|Jack Layton, 1950-2011.|
But sadly, he was indeed only a man. Mortal. His death on Monday may not have been a shock in light of his long-running battle with cancer, but it was depressing nonetheless. And now we are left to reflect on what is missing from the world as a result.
What Mr. Layton accomplished in his last eight years was stunning. Here was a mind that was able to manage political acumen of the highest order without sacrificing personal warmth and kindness. And indeed, much of his politics was shaped by that basic human decency that so many members of his profession lack. His politics were simple: do what you can to make the country, and the world, a better place for people to be in. And really, who can't admire that?
But yes - the accomplishments. Elected to head the NDP in 2003, few could have predicted the party's meteoric rise under his leadership. Yet now - thanks in large part to Mr. Layton - the NDP stands as the official opposition, with more seats in the Canadian Parliament than ever before. Jack Layton's time as party leader was nothing short of an absolutely monumental success.
There is more to take from Mr. Layton's career than just that, though. American and Canadian politics aren't too different, after all. And the NDP is a party much like what many American liberals think the Democratic Party should be. Progressive keystone policies like universal healthcare, union support, progressive taxation, minority rights, environmental protections: Layton's NDP went to bat for these things time and again, with vigor and without fear.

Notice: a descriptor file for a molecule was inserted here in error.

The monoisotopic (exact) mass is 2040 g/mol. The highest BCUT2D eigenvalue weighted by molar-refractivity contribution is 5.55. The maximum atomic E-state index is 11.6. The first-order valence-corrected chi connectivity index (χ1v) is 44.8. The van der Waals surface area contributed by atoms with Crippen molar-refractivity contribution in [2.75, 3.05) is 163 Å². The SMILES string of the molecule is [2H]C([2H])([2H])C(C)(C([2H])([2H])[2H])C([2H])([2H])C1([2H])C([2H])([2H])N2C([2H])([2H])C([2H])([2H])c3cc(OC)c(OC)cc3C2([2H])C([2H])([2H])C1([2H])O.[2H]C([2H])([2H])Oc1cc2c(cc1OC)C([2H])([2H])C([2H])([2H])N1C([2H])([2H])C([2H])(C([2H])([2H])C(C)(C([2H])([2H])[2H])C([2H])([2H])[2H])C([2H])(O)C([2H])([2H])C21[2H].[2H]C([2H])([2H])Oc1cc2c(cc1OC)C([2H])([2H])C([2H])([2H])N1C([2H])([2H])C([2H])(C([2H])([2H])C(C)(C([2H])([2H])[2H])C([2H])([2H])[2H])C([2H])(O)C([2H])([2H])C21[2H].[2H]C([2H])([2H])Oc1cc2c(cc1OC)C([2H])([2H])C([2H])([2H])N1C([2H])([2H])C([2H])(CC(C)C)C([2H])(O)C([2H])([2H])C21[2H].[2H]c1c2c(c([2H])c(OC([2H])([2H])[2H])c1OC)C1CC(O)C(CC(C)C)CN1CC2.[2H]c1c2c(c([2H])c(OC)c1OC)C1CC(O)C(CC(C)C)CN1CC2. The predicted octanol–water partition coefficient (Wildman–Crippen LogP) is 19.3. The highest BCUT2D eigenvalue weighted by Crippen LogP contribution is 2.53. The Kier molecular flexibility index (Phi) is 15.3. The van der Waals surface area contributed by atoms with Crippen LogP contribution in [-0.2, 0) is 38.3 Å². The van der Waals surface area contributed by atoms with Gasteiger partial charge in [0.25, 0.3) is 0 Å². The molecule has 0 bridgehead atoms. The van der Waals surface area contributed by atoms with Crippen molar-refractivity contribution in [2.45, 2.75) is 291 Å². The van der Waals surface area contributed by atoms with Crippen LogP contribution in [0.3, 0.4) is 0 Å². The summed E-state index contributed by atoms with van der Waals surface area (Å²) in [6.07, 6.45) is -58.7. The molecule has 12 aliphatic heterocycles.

In America, many Democratic politicians would fear a backlash at the polls were they to campaign like that. And yet the NDP was instead rewarded with its largest share of the Commons ever. This isn't an accident. People genuinely do like these sorts of policies. There's plenty of polling to suggest that. But while our "left-wing" politicians cower and hide from their own platforms, Mr. Layton was a fearless and tireless advocate for Canadians.
Sadly, even that sort of political bravery and acumen could not stave off cancer. No sunny disposition or basic decency can cure the sick by itself. A man who was always fighting hard for the people who counted on him, in the end lost his own fight. Thus we are deprived of one of the few truly reasonable and good political figures of our time.
Canada, and the world, will miss Jack Layton. That goes without saying. But I hope, at least, that his passing causes liberals and progressives outside Canada to reflect on what they can do to make the world a better place. And just maybe, we'll learn to fight just as hard as Jack.